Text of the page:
Long delays and controversial decisions regarding Residential Tenancy Act hearings are hurting the rental market, says Claire Flewelling-Wyatt, managing broker for Pemberton Holmes.
“My biggest concern is with delays,” she said. She cited as an example what happened after a 10-day eviction notice was issued to a tenant who hadn’t paid their rent for July. The tenant had a five-day period to pay the rent or dispute it and decided to dispute it.
“The hearing date is set for Oct. 4,” noted Flewelling, who has been involved in property management for 20 years. “That means the owner won’t receive rent for July, August and September. By the time we get to the hearing, it’s always a 50-50 crap shoot. If we win, the chances of recovering those funds are practically zero.”
Flewelling-Wyatt recalled a recent case where Pemberton Holmes was assisting a landlord pro bono in dealing with a tenant who hadn’t paid rent since March.
After winning the hearing, which didn’t take place until June 15, they obtained an order of possession to take hold of the property. The tenant asked for a review of the decision, which took two more weeks before an arbitrator maintained the initial order.
“The tenant didn’t move out so we had to get a writ of possession from the Supreme Court and hire a bailiff at a cost of $5,000,” she explained. “So the owner was without rent for five months and had to pay another $5,000 for the bailiff as well.”
Recent discussion about the shortage of rental properties in Victoria, where about 60 per cent of people rent, underscores the need for expedient decisions by the Residential Tenancy Office in settling disputes, Flewelling-Wyatt emphasized.
“People aren’t going to want to rent when one bad tenant could bankrupt them,” she said.
There also needs to be more consistency in the decisions, Flewelling-Wyatt added. “Each hearing is on a case-by-case basis, but decisions aren’t based on case law. I’ve been attending arbitration hearings for 10 years and there’s no rhyme or reason from one arbitrator to the next. There doesn’t appear to be any consistency with respect to their decisions.”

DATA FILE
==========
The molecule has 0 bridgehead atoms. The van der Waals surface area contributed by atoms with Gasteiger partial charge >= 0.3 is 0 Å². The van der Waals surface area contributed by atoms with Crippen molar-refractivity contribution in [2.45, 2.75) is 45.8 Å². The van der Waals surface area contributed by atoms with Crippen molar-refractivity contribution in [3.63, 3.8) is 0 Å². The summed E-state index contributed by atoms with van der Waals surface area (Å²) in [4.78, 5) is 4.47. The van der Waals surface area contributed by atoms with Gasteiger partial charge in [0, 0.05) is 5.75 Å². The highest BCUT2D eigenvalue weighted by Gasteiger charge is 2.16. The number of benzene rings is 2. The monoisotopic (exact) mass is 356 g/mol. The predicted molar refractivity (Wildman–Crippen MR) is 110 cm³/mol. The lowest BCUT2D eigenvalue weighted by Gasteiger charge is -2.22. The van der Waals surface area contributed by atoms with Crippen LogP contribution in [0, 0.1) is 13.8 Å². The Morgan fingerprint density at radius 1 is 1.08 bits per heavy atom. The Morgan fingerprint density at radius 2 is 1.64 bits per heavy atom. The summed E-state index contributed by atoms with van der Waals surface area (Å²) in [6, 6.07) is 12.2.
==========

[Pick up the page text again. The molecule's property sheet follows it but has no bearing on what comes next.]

A recent hearing involving an elderly tenant who had a fixed term lease and vacated the property two months early illustrates her concerns. “We tried to show some compassion on behalf of the owner by asking for only one month,” she said. “The arbitrator ruled that the owner owed double the security deposit and we received no rent. The owner’s out two months rent and an extra $575 for the security deposit despite the fact there was a legal binding agreement in place. What’s so frustrating is that another arbitrator could have made a completely different decision.”
Flewelling-Wyatt believes a tight deadline of 30 days for all hearings needs to be established immediately. Presently, a monetary order regarding a damage to property claim for painting, cleaning or repairs can take up to six months.
“Too often, the tenant can’t afford to pay it or moves away, leaving the owner on the hook,” she said, adding another area that needs to be addressed is the vagueness of the Residential Tenancy Act.
“You wouldn’t believe how often the word ‘reasonable’ comes up,” Flewelling-Wyatt noted. That’s such an arbitrary word. We need to create a more level playing field. We’re in danger already with the amount of Airbnbs taking up rental stock. If we don’t do something to ensure disputes are settled reasonably and quickly, more people are going to move away from renting their property.”